You’ve likely spent the better part of the last decade working to understand how to attract and retain millennials, and now, it’s time to welcome a new generation to the workforce. Generation Z, individuals born from 1996 to 2010, are beginning to enter the job market. Here’s what you need to know if you’re ready to start attracting a new generation of talent.
Gen Z Has Shorter Attention Spans
It’s no secret that American attention spans are shrinking every day, but Gen Z grew up in a world of nonstop updates from social media. They process information faster than previous generations, but they are used to consuming short bits of information continually. Their attention spans may be even lower than millennials.
They Value Non-Traditional Education
Gen Z grew up in a recession and watched millennials get strapped with crippling college debt. This generation is much more likely to go straight into the workforce to earn money and rely on online learning, self-teaching, and other non-traditional methods of building in-demand skills. Employers may have to start looking at skill sets rather than degrees when hiring younger workers.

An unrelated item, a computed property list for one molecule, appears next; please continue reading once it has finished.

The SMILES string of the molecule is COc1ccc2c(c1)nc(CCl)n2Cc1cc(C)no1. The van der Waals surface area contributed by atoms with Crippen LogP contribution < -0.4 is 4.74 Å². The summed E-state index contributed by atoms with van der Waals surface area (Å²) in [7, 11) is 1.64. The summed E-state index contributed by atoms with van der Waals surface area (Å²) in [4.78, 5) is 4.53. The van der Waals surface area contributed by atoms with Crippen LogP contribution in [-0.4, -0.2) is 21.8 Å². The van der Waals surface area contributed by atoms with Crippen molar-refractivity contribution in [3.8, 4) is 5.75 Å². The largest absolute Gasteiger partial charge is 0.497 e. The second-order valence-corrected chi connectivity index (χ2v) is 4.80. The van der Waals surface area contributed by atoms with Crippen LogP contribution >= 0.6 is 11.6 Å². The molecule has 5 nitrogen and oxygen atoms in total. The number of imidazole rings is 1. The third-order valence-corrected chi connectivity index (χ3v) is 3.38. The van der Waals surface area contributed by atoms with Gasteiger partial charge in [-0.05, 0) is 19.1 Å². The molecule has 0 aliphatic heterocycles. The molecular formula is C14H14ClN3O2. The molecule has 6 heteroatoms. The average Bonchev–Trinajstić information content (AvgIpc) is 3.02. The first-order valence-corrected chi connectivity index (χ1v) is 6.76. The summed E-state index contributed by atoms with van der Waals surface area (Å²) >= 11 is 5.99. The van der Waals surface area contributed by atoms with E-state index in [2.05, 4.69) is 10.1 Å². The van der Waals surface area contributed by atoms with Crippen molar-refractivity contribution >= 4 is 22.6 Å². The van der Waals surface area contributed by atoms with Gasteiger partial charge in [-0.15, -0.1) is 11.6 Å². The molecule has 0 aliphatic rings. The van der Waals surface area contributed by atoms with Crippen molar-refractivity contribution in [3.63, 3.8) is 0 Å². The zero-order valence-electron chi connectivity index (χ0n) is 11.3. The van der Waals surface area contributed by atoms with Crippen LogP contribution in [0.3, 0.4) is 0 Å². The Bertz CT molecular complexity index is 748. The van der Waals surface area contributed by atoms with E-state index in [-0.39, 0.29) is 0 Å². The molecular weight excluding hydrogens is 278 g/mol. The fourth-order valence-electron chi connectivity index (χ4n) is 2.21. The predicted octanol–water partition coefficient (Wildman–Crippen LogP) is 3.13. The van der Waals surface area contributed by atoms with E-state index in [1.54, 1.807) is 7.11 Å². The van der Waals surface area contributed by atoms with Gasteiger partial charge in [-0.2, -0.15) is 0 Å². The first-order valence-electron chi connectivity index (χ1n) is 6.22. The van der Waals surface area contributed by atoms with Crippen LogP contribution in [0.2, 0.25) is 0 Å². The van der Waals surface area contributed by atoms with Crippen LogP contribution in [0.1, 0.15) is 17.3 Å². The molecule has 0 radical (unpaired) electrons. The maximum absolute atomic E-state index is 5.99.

Gen Z Demands Information Security
Generation Z came of age as big data came of age. With big data came big corporate hacks, misuse of personal data by social networks and other data scandals. As a result, this generation is more likely not to trust websites that ask for personal information upfront. Online job applications that ask for what they view as invasive personal data, like a social security number, could be abandoned by Gen Z.
They Value Diversity More than Any Other Generation
Generation Z is the most diverse generation in the history of the United States. They grew up surrounded by friends of different backgrounds and experiences, and they can expect companies to reflect that reality – even more so than millennials. They are savvier than other generations when it comes to diversity and may notice if a company is talking the diversity talk but not walking the diversity walk.
They Have High Salary Expectations
Millennials had high expectations when they entered the workforce, but Generation Z has raised the bar, with many surveys indicating that they are looking for $50,000 starting salaries. While that is not unheard of in STEM fields, finance and other industries, most entry-level jobs pay far less. It will be up to employers to try and turn heads with benefits and perks since $50k starting salaries are not often realistic.
Are You Ready to Hire The Next Generation Of Talent? Reach Out to The Reserves Network!